This means that the meals end late and in these early shabbosim I rarely get a shabbos shluff. But I am a sociable guy and everyone is sociable so its enjoyable. The other great thing about the shuls in Dallas is that every shul has a shabbos hospitality list posted on the bulletin board, every week a different family signs up to have people over so you don’t have to actually invite yourself anywhere, you automatically have a meal. In New York they do this, but it usually involves an awkward visit to the Gabbi who then tries to find you a host family, this is not good for shy people. Besides if you are standing around like an idiot someone will come up to you and invite you over, like I said, people are just too nice.

Most of the shuls in Dallas are very easy to describe but Ohev Shalom, shortened to Ohev in local vernacular is quite hard to actually describe. The rabbi sounds exactly like my rosh yeshiva in high school, he is not yeshivish by any means and even though he is from back east he sounds like a Texan. He is also a hardcore chofetz chaimnick, don’t know how to explain it other then if he said rebbe instead of rosh yeshiva (pronounce roshiva) you would think he was lubavitch.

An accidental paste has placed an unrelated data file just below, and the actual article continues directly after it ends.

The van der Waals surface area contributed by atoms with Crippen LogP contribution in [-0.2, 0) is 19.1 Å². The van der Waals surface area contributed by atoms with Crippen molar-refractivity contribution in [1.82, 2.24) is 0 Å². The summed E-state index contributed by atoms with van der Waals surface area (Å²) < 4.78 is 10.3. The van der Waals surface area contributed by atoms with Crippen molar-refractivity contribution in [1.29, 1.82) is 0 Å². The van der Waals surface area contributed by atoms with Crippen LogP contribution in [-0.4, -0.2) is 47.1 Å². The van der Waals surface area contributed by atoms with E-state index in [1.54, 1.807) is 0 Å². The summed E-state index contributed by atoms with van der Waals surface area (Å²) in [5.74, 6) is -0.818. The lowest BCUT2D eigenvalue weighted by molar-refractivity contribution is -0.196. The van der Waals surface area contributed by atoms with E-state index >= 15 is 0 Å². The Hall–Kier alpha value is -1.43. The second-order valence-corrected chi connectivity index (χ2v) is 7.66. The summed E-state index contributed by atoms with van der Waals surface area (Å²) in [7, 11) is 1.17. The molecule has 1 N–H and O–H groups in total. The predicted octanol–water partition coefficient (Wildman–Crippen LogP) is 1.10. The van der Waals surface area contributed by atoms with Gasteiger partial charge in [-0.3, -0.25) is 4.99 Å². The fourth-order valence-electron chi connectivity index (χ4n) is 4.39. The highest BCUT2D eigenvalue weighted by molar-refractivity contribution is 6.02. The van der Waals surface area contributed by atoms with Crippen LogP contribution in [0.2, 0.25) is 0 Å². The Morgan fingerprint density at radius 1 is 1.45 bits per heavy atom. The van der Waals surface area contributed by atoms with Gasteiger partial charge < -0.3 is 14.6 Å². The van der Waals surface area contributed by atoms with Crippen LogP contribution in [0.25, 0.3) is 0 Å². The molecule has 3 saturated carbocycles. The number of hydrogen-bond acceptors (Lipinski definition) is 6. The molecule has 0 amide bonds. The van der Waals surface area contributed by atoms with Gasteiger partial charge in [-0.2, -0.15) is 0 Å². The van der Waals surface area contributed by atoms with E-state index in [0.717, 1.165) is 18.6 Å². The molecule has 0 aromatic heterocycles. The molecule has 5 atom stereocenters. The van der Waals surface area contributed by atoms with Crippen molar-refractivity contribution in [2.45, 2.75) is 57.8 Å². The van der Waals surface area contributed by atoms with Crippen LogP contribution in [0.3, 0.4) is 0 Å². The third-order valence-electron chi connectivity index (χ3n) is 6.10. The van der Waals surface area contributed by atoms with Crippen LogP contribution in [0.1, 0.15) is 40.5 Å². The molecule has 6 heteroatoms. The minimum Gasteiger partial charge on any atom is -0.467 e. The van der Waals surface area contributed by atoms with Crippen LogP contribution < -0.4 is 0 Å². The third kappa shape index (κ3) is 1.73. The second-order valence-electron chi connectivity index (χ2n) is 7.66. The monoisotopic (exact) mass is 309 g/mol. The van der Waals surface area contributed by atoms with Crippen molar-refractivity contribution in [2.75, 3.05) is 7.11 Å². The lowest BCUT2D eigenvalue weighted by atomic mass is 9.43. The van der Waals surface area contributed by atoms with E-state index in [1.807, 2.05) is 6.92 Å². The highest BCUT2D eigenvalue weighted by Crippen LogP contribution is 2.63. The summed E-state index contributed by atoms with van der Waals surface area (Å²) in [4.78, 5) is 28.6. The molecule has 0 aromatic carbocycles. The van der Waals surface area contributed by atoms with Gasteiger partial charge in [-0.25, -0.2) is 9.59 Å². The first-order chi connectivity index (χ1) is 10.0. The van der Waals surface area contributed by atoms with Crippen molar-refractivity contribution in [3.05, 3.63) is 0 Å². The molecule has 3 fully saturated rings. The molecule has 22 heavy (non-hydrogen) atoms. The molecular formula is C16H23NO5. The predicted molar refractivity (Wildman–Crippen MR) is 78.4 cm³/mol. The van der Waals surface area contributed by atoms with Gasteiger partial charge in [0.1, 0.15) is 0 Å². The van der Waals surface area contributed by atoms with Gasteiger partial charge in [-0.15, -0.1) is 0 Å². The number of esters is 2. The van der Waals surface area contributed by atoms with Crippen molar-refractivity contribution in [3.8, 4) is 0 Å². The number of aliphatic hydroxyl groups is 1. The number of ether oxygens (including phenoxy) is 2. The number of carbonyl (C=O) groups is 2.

Ohev is a weird shul because it really doesn’t have a hashkafa. Based on the external features of its congregants you would be quick to pin the modern orthodox seal of approval and tell your friends that Ohev is a prime example of the recent right wing trend in modern orthodoxy, but that’s really not it.